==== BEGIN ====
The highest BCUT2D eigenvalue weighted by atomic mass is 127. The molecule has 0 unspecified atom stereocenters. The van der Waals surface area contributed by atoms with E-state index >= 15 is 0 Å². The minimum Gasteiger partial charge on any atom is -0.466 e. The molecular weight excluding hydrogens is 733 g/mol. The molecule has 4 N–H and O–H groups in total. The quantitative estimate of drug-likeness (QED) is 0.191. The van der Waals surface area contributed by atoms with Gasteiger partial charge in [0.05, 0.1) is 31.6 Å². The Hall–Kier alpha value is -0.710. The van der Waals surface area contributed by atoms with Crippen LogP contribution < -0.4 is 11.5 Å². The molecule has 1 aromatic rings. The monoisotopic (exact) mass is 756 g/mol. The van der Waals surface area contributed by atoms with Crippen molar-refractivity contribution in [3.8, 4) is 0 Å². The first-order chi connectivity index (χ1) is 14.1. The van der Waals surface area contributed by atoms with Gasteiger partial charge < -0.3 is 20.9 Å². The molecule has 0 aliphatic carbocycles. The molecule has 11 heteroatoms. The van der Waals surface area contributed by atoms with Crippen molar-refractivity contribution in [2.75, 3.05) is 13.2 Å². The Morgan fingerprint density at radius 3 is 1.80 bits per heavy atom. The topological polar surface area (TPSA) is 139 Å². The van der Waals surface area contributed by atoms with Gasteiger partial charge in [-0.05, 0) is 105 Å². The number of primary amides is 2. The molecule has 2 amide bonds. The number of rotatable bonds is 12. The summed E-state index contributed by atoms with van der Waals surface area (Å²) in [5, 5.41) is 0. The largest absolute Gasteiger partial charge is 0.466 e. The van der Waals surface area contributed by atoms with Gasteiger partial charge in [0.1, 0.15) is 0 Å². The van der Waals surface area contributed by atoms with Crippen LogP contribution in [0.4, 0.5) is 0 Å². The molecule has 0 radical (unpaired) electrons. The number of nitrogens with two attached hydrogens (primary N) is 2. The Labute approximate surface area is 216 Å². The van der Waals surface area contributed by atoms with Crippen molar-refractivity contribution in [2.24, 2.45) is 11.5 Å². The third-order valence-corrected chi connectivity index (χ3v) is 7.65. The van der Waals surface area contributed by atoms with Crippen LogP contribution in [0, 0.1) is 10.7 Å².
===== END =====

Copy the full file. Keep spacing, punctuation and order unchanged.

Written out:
The highest BCUT2D eigenvalue weighted by atomic mass is 127. The molecule has 0 unspecified atom stereocenters. The van der Waals surface area contributed by atoms with E-state index >= 15 is 0 Å². The minimum Gasteiger partial charge on any atom is -0.466 e. The molecular weight excluding hydrogens is 733 g/mol. The molecule has 4 N–H and O–H groups in total. The quantitative estimate of drug-likeness (QED) is 0.191. The van der Waals surface area contributed by atoms with Gasteiger partial charge in [0.05, 0.1) is 31.6 Å². The Hall–Kier alpha value is -0.710. The van der Waals surface area contributed by atoms with Crippen LogP contribution < -0.4 is 11.5 Å². The molecule has 1 aromatic rings. The monoisotopic (exact) mass is 756 g/mol. The van der Waals surface area contributed by atoms with Crippen molar-refractivity contribution in [3.8, 4) is 0 Å². The first-order chi connectivity index (χ1) is 14.1. The van der Waals surface area contributed by atoms with Gasteiger partial charge < -0.3 is 20.9 Å². The molecule has 0 aliphatic carbocycles. The molecule has 11 heteroatoms. The van der Waals surface area contributed by atoms with Crippen molar-refractivity contribution in [2.75, 3.05) is 13.2 Å². The Morgan fingerprint density at radius 3 is 1.80 bits per heavy atom. The topological polar surface area (TPSA) is 139 Å². The van der Waals surface area contributed by atoms with Gasteiger partial charge in [-0.05, 0) is 105 Å². The number of primary amides is 2. The molecule has 2 amide bonds. The number of rotatable bonds is 12. The summed E-state index contributed by atoms with van der Waals surface area (Å²) in [5, 5.41) is 0. The largest absolute Gasteiger partial charge is 0.466 e. The van der Waals surface area contributed by atoms with Gasteiger partial charge in [0.1, 0.15) is 0 Å². The van der Waals surface area contributed by atoms with Crippen LogP contribution in [0.4, 0.5) is 0 Å². The molecule has 0 radical (unpaired) electrons. The number of nitrogens with two attached hydrogens (primary N) is 2. The Labute approximate surface area is 216 Å². The van der Waals surface area contributed by atoms with Crippen molar-refractivity contribution in [2.24, 2.45) is 11.5 Å². The third-order valence-corrected chi connectivity index (χ3v) is 7.65. The van der Waals surface area contributed by atoms with Crippen LogP contribution in [0, 0.1) is 10.7 Å².